C- Place Theory: Difference of place theory from other theories is the cultural and human characteristics of physical space. While the meaning of “ space” is bounded or purposeful void with the potential of physically linking things, it becomes “place” when it is given a contextual meaning derived from cultural or regional content. The understanding of context of place term begins after 1960s. A place is a space ehich has a distinct character and the role of urban designer is to manipulate form to make space but to create place through a synthesis of the components of the total environment, including the social. The aim is to find best profile between the physical and cultural context and the needs of contemporary users. The perceptiveness of design of places is changing according to time, place and the researchers. For eample; Ian Mcharg brings the term “ecological approach” to design which depends on discovering and working with the intrinsic qualities of given local. In 1950, team 10 promotes the idea of the house as a particular house in a particular place, part of an existing community that should try to extend the laws and disciplines of that community. Besides these; Hermen Herzberger is known as one of the contextual designer and he thinks design is nothing more than finding out what person and object want to be. Kevin lynch studied on the mental mapping process of individuals in the city and he looked at the city in parts in attempt to define a theory of place . He presents rules for the designing city spaces; 1) Legibility: the mental mp of the area which held by the users. 2) Structure and identity: The recognizable, coherent pattern of urban solid voids. 3) Imageability: User perception in motion and how people experience the space of the city. According to Lynch successful urban spaces can be as well as ınquireing these requirements with the elements of urban forms as paths, edges, districts, nodes and landmarks. Gordon Cullen has a different approach for spatial perception with the term “ sequences”. He uses drawings to capture the sensation of movement through space. In addition to the perception of place and the image of space, he implicitly addresses the physic content of the exterior city, the relationship between object and movement. According to his drawings, he brings two dimensional plans to life by sketching perspective sequences that illiminate contrasts and transitions, emphasizing the powerful effect of the third dimension. Another approach to the understanding of context is the work of Donald Appleyard. By his “liveable streets project”, he explores the physical and social complexities of street and developed an ecology of street life. He says people modifies their environment as a defense against traffic. He takes streets as spatial entity.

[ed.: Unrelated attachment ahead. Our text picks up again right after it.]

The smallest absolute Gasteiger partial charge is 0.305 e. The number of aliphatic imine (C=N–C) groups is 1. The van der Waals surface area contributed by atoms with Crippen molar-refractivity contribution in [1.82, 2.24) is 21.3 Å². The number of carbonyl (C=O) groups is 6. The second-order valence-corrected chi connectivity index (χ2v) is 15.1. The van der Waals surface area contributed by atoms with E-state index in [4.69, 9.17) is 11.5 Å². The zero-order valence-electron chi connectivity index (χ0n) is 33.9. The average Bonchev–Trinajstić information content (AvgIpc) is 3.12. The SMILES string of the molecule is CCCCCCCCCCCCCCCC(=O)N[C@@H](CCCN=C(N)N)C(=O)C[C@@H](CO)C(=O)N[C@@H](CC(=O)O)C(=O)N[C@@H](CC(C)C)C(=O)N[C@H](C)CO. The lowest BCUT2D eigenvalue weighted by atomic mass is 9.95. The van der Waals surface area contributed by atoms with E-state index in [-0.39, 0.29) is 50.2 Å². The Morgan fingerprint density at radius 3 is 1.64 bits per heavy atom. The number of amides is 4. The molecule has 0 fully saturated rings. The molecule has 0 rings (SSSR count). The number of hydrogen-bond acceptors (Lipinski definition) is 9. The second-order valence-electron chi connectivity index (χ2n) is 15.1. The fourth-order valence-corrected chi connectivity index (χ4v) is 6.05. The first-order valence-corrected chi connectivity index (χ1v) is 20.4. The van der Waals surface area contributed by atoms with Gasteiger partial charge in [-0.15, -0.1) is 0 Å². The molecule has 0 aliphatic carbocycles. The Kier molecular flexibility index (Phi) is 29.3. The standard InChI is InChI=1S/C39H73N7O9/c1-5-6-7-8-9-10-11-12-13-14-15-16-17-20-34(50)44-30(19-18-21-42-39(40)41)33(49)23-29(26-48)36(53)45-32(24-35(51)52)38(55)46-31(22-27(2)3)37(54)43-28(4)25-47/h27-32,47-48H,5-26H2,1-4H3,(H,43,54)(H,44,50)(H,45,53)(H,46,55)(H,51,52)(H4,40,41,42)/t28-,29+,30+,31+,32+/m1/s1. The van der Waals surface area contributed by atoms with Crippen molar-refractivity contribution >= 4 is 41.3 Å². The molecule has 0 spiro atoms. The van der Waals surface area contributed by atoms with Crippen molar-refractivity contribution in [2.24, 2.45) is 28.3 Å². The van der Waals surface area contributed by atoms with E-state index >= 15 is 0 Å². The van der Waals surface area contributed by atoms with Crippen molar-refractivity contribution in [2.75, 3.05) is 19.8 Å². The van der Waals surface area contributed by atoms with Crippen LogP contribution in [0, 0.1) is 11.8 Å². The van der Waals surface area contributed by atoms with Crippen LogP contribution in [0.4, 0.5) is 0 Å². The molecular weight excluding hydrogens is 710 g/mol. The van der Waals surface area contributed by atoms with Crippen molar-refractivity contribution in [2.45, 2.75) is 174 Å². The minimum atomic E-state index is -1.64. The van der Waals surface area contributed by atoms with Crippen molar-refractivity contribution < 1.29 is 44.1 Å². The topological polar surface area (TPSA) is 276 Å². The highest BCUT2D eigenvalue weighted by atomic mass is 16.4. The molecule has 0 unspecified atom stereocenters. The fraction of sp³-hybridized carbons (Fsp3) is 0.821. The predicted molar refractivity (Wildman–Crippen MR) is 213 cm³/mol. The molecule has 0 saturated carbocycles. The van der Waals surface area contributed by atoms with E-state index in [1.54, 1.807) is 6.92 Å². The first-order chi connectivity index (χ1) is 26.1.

As it is mentioned above these three urban spatial theoriescan not be thinking separately. All of these should be applied to a urban design projects collectively.